CONTINUING IMPROVEMENT IN LEAN MANFACTURING
Lean manufacturing lets you achieve high rates of customer satisfaction while controlling waste. Applying the methods of continuing, incremental improvements in the manufacturing process identifies problems that affect quality and efficiency. When you apply the principles of lean manufacturing to these problems, your manufacturing operations should be more efficient. The resulting reduction in costs can lead to improved profitability for the company.
Defects in manufactured products are costly to fix, because you have to scrap the defective product or re-manufacture it, disrupting the production process. Lean manufacturing methods aim for a zero-defect result by implementing tracking of defects, finding their causes and instituting remedial action. Detailed checking of incoming materials, quality control of purchased parts and rigorous testing of finished products help detect defects and their sources. Employees responsible for quality make changes to the production line processes to eliminate errors and remove the causes of defects. They apply this method of defect reduction on a continuous basis.
Reducing Waiting Times
Many production lines have parallel functions operating simultaneously but taking different amounts of time. The differing duration results in waiting times at the completion of the function taking less time. For example, a company manufacturing filing cabinets might produce the drawers and cabinets in parallel. If the cabinets take less time to produce, they have to wait for the drawers to be finished before the complete unit can be assembled. Lean manufacturing methods identify such waiting times and adjust the manufacturing processes, typically by adding workers or equipment to the slower line. Both functions then finish simultaneously and total production time is less.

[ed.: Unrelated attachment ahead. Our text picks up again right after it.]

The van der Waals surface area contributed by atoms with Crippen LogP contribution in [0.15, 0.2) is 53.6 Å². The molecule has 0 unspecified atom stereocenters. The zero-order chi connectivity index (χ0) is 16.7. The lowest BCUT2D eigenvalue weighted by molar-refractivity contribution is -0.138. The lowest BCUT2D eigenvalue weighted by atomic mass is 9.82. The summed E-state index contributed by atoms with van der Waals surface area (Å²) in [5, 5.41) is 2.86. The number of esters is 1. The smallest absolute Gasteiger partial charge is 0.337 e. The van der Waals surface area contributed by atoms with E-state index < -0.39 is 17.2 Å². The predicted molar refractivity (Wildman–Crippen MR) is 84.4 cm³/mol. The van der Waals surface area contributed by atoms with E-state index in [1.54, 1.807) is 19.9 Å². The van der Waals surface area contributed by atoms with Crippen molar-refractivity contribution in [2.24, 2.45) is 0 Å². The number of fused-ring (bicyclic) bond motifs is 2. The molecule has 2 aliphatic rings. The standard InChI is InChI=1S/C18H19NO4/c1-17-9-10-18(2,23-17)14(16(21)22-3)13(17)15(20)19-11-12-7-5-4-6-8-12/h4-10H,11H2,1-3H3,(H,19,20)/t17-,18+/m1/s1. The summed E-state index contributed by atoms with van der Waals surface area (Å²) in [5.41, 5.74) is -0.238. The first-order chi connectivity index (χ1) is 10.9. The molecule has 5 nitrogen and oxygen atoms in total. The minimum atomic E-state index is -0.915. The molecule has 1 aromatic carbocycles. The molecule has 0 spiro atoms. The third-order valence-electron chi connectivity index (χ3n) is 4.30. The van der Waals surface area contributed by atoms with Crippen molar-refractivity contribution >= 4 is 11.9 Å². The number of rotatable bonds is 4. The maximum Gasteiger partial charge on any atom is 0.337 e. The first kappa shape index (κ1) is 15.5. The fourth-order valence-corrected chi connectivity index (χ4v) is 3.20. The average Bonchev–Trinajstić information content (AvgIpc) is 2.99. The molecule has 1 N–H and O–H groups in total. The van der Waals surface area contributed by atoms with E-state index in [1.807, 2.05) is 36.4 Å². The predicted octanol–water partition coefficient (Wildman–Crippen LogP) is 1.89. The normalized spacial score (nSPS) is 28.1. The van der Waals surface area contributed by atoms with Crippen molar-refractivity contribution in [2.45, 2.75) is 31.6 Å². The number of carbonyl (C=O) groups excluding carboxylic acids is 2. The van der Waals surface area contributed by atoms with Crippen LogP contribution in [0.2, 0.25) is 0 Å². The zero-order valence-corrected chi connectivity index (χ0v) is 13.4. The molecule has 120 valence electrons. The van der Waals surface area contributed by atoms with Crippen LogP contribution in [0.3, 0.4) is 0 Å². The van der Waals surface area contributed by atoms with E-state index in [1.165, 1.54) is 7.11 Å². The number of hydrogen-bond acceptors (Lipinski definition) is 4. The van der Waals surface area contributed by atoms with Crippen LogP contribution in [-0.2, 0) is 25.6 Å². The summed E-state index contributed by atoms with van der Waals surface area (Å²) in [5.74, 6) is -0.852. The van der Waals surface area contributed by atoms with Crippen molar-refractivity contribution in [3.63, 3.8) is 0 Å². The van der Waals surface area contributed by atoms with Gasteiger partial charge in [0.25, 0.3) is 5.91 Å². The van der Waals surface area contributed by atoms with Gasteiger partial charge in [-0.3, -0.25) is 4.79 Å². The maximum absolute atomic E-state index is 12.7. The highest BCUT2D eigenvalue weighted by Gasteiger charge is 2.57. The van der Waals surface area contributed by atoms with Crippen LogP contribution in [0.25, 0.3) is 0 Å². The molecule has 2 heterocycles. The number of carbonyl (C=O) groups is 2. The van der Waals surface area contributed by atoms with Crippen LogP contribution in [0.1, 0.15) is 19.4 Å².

Lean manufacturing uses just-in-time deliveries to keep inventory to a minimum. The principle of continuing improvement tries to achieve the ideal situation in which suppliers deliver material just as the production line is ready for it. In the ideal, the product comes off the production line just as a customer orders it. Companies implementing lean manufacturing with this ideal as their goal continually improve communication between marketing, production and suppliers. They eliminate bottlenecks and look for causes of delays so they can make the required changes.
A key factor in continually improving lean manufacturing is reducing waste. Wasted materials are related to both the manufacturing process and product design. Often, product design features leading to wasted material are not obvious until the product goes to manufacturing. Lean manufacturing methods focus on such waste and introduce changes in design and production. Typical waste reduction principles for these methods are to use single pieces of raw material for single components instead of making two components and joining them, reducing cutting and machining to a minimum, and reusing material where possible.
Daniel Cullinane CPA
25 Plaza 5 25th fl Jersey City NJ phone 732-516-1648 fax 732-516-9778
2500 Plaza 5 25th fl Jersey City NJ 07311 phone 732-516-1648 fax 732-516-9778
Copyright © Daniel Cullinane CPA.